Customizing wizards are similar to wizards found in Windows software that assist the user by using a series of simple dialog boxes. These easy-to-understand wizards "converse" with the user to collect information. Upon completion, the wizard automatically updates the corresponding R/3 Customizing tables with the appropriate settings. Each wizard focuses on a specific R/3 Customizing topic, which can then carry out the Customizing of multiple IMG transactions.
Fig. Xx: Customizing wizard for MM account determination
The wizards can be used for initial configuration settings as well as for subsequent changes. This means that the wizards must first read the existing R/3 Customizing table settings. This also implies that the "classic" IMG can still be used interchangeably with the wizards. The following wizards are available:
MM Account Determination
SD Output Determination
SD Revenue Account Determination
For Release 4.5A, so called Business Configuration sets (BC sets for short) have been developed to save Customizing parameter values from a business point of view, that is, a part of the Reference Model. In order to save the parameters of one Customizing activity for a model element, individual Customizing profiles can be used. These can then be grouped to form Business Configuration Sets.
In a further step of the Business Engineer functionality, it will be possible to load BC sets assigned to model elements into the system. This means that they can be taken over automatically in the corresponding Customizing views. BC sets can have as many hierarchies as needed, down to the individual profile level. On the other hand, you can have a BC set with a direct value assignment, which is transferred to the quality assurance or productive system via a transport order.
The Customizing Cross-System Viewer is a tool that enables you to see at a glance what Customizing data has been transported to another system and compare the two systems with respect to this data.
This is a tool for checking the consistency of client-specific Customizing changes. In a typical R/3 System infrastructure, changes made in the development system are transported to the quality assurance system and then to the production system.
To check the consistency of changes in the quality assurance system before transporting them to the production system, you transfer them to an intermediate import client first. You then start the Customizing Transfer Assistant in the quality assistant client, and log on to the import client via Remote Function Call. Normally, you use the Customizing Transfer Assistant together with other cross-system tools such as the Customizing Cross-System Viewer.
Further Aspects of the Realization Phase
The following aspects of configuration need to be taken into account during the steps carried out for the Realization Phase:
Defining authorizations in the R/3 System
Defining your workflows
Creating your user documentation
Authorizations (Profile Generator)
As well as the configuration of an enterprise’s organizational structure and business processes, one important task in Phase 3 is setting up the authorization profiles for the users.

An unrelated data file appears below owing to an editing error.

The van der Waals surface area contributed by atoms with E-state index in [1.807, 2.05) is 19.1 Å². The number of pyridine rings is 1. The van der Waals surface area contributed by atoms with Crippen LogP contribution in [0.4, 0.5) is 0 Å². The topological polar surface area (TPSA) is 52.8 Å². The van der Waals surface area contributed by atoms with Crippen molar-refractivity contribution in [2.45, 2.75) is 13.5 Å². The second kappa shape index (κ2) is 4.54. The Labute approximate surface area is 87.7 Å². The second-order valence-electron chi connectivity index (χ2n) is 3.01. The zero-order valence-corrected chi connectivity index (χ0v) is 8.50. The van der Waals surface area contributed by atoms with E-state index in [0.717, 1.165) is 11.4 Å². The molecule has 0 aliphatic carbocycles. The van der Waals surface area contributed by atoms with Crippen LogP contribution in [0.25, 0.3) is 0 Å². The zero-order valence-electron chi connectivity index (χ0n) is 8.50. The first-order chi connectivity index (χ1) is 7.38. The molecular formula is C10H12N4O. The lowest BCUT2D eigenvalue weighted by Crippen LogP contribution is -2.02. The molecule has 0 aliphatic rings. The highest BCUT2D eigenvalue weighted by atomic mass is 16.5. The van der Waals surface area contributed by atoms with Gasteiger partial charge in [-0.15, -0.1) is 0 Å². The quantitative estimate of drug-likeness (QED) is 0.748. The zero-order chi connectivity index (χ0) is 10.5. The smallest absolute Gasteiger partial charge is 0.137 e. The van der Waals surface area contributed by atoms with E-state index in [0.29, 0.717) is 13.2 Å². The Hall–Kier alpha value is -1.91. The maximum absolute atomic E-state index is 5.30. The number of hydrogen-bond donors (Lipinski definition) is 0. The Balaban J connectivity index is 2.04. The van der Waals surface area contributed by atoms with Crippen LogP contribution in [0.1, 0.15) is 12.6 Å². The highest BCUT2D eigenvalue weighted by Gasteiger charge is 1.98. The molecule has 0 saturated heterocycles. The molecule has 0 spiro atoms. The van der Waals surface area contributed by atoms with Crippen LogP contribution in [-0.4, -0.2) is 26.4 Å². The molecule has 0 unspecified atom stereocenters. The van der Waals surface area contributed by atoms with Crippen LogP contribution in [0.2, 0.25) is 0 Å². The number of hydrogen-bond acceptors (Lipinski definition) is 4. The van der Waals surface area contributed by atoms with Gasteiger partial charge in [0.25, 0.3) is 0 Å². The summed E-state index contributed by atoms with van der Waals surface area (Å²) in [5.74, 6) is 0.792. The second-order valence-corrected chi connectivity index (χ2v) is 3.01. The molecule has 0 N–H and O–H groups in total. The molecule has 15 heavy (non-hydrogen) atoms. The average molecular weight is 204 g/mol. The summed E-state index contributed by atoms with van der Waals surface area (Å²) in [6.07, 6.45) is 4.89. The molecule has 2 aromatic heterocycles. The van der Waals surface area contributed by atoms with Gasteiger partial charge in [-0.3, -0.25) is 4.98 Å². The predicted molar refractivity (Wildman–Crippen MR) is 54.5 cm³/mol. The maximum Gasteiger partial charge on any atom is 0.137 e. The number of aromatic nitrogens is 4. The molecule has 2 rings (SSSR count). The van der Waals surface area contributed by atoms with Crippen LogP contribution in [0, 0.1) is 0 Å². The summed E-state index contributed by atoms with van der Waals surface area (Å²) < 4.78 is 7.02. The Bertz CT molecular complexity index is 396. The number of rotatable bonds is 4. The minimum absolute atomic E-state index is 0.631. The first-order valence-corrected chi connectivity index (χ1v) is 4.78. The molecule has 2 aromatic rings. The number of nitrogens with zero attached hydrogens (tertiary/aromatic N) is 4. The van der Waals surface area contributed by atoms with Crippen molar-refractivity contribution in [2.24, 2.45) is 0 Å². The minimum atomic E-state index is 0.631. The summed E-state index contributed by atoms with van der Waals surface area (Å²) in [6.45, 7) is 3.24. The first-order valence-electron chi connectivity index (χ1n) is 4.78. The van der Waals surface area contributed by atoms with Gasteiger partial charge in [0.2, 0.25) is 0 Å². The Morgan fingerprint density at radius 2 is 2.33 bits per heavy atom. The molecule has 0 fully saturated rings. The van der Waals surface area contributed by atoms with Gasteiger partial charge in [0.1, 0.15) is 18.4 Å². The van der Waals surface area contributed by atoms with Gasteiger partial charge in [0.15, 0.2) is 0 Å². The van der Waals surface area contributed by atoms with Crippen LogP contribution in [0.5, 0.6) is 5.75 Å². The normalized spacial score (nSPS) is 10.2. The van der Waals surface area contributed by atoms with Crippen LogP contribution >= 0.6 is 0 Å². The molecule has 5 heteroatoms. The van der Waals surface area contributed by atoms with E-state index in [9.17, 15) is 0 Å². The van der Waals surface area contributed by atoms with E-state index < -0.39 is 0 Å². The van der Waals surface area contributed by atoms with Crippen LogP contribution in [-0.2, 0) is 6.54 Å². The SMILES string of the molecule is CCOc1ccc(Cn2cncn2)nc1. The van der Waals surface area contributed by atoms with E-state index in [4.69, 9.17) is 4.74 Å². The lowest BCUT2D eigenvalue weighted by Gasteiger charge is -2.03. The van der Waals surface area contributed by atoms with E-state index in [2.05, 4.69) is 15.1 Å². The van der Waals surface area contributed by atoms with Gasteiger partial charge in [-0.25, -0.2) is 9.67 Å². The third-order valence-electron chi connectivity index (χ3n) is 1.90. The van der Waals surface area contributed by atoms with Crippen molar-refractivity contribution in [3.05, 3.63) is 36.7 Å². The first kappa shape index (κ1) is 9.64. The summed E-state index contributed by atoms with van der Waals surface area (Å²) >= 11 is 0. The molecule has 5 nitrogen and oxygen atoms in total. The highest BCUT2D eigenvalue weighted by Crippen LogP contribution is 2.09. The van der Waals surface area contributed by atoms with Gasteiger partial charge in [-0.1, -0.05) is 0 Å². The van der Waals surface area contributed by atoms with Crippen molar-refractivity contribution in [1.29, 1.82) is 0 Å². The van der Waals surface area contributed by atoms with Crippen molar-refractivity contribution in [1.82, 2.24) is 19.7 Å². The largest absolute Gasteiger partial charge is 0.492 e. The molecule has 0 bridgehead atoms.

For this, the employees’ tasks are matched with the authorization profiles supplied by R/3 in the form of pre-defined activity groups. These profiles can be adjusted using the Profile Generator. This often used to be the job of the technical team, who had to quiz the staff as to the details of their business processes. It is now so easy that the members of the project team responsible for the business processes can take care of it themselves.
R/3’s flexible authorization concept has several strengths:
It protects applications and data from unauthorized access
It provides users with the necessary authorization for individual applications
The administrator no longer has to define authorizations directly from the authorization objects; instead, the tasks that are to be performed using R/3 are simply selected. The Profile Generator creates the authorizations automatically and bundles them in a new authorization profile. The administrator is not required to intervene again until the end of the process when the organizational units, for example, for plant or company code have to be specified. However, it is the Profile Generator that then transfers the organizational information to the authorization fields.
There are several advantages to defining authorization profiles in this way:
The configuration process is considerably simplified.
Profiles are more precise and easier to understand.
Communication between the administrator and the users is simplified by the use of terms the user is familiar with.
You can adapt the transactions of each application to the business requirements of your company and of different groups of users. Typical work centers are defined by assigning standard transactions or customized transactions to a user group. End users are only offered the transactions that fit their respective work centers, and unnecessary navigation in the SAP applications is eliminated. In the process, the appropriate authorization profiles for the employees are defined, fields are prefilled, hidden/locked and an individual user menu can be generated.